Defector accuses Iran of running sleeper cells in Gulf
Iran runs a network of agents in the six Arab monarchies of the Gulf that could be used to destabilise the region, a senior defector charged in an interview published in Dubai on Monday.
Adel al-Assadi, who was consul general in Dubai with the rank of ambassador before defecting in 2001, said Shiite Iran's Revolutionary Guards started to set up the sleeper cells right after the 1979 Islamic revolution in Tehran.
"Iran has an undercover presence in the six GCC countries," he told the Gulf News, referring to the grouping of Sunni-ruled Bahrain, Oman, Kuwait, Qatar, Saudi Arabia and the United Arab Emirates.
"I think Tehran has enough manpower to destabilise the GCC countries, which is bad news," said Assadi, who was based in Dubai, a member of the UAE federation with a sizeable Iranian community.
Iran "used to send them (agents) through a third country," said the former diplomat who the Gulf News said now lives in Sweden where he has been granted political asylum. No other state was named.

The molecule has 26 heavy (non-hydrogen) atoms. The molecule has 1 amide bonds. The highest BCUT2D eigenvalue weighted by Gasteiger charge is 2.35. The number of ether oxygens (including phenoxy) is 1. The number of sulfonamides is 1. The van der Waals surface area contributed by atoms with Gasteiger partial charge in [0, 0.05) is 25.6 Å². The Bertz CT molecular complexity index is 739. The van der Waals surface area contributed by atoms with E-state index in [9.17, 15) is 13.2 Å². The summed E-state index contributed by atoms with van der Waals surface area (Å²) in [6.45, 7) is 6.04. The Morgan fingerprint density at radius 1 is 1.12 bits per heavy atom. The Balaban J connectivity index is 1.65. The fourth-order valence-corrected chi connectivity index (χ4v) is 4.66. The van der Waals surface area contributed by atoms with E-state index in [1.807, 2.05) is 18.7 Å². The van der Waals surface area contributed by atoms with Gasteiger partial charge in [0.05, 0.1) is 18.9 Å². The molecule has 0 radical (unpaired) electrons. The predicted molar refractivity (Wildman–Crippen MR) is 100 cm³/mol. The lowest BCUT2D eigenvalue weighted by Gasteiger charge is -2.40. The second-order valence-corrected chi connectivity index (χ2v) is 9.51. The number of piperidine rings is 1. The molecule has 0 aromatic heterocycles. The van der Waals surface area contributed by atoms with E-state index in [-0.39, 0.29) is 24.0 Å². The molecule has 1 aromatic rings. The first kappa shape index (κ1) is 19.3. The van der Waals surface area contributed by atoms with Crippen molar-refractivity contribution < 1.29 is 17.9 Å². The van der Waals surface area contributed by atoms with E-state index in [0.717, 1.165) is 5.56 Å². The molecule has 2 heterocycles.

"I have no reason to think that this policy has stopped because the practice of recruiting agents in the Gulf is deeply rooted in the way the intelligence institution is operating and is considered a strong point for Iran."
Assadi, without giving numbers, said that some of the agents were only tasked with collecting information but others were trained to stir unrest at the chosen time.
A senior Gulf official last month slammed an Iranian deputy minister for questioning the legitimacy of the pro-Western Arab monarchies in the region, saying such remarks could only fuel tensions.
"They can only stoke conflicts and drag the region into a cycle of dangerous crises," Gulf Cooperation Council chief Abdurrahman al-Attiyah said.
He was reacting to a statement by Iranian Deputy Foreign Minister Manouchehr Mohammadi in which he predicted the downfall of the oil-rich Arab monarchies.
Attiyah's hard-hitting response came a day after Kuwait chided Iran for threatening to close the Strait of Hormuz, the vital Gulf oil supply route, amid persisting tensions in the region over Tehran's nuclear ambitions.